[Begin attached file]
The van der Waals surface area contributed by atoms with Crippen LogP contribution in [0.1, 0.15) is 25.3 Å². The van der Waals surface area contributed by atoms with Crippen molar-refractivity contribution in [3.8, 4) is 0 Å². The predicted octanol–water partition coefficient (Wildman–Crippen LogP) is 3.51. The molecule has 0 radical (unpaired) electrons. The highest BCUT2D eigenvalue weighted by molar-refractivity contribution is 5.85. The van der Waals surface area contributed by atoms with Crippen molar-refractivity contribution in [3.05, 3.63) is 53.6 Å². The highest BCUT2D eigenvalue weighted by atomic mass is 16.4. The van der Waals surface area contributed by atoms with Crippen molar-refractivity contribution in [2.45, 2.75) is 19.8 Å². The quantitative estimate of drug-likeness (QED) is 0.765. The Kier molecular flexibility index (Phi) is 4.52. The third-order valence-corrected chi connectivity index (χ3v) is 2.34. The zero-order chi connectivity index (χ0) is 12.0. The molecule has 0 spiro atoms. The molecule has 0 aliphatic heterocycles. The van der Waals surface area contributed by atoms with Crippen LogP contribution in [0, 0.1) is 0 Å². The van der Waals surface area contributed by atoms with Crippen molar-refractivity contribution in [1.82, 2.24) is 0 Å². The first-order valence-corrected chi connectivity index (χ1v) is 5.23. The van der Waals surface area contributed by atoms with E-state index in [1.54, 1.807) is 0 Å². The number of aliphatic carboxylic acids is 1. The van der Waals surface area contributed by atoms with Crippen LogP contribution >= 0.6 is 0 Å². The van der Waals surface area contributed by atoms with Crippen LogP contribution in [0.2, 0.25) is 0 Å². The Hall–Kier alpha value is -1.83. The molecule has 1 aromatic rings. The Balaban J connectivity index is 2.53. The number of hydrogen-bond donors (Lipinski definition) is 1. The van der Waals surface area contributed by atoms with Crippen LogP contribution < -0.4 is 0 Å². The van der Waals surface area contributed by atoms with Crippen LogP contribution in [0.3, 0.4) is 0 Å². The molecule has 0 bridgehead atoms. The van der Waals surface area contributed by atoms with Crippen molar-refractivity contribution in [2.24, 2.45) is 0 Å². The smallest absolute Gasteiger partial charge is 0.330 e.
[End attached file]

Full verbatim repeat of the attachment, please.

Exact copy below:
The van der Waals surface area contributed by atoms with Crippen LogP contribution in [0.1, 0.15) is 25.3 Å². The van der Waals surface area contributed by atoms with Crippen molar-refractivity contribution in [3.8, 4) is 0 Å². The predicted octanol–water partition coefficient (Wildman–Crippen LogP) is 3.51. The molecule has 0 radical (unpaired) electrons. The highest BCUT2D eigenvalue weighted by molar-refractivity contribution is 5.85. The van der Waals surface area contributed by atoms with Crippen molar-refractivity contribution in [3.05, 3.63) is 53.6 Å². The highest BCUT2D eigenvalue weighted by atomic mass is 16.4. The van der Waals surface area contributed by atoms with Crippen molar-refractivity contribution in [2.45, 2.75) is 19.8 Å². The quantitative estimate of drug-likeness (QED) is 0.765. The Kier molecular flexibility index (Phi) is 4.52. The third-order valence-corrected chi connectivity index (χ3v) is 2.34. The zero-order chi connectivity index (χ0) is 12.0. The molecule has 0 spiro atoms. The molecule has 0 aliphatic heterocycles. The van der Waals surface area contributed by atoms with Crippen LogP contribution in [0, 0.1) is 0 Å². The van der Waals surface area contributed by atoms with Crippen molar-refractivity contribution in [1.82, 2.24) is 0 Å². The first-order valence-corrected chi connectivity index (χ1v) is 5.23. The van der Waals surface area contributed by atoms with E-state index in [1.54, 1.807) is 0 Å². The number of aliphatic carboxylic acids is 1. The van der Waals surface area contributed by atoms with Crippen LogP contribution >= 0.6 is 0 Å². The van der Waals surface area contributed by atoms with Crippen LogP contribution in [0.2, 0.25) is 0 Å². The Hall–Kier alpha value is -1.83. The molecule has 1 aromatic rings. The Balaban J connectivity index is 2.53. The number of hydrogen-bond donors (Lipinski definition) is 1. The van der Waals surface area contributed by atoms with Crippen LogP contribution < -0.4 is 0 Å². The van der Waals surface area contributed by atoms with Crippen LogP contribution in [0.3, 0.4) is 0 Å². The molecule has 0 bridgehead atoms. The van der Waals surface area contributed by atoms with Crippen molar-refractivity contribution in [2.24, 2.45) is 0 Å². The smallest absolute Gasteiger partial charge is 0.330 e.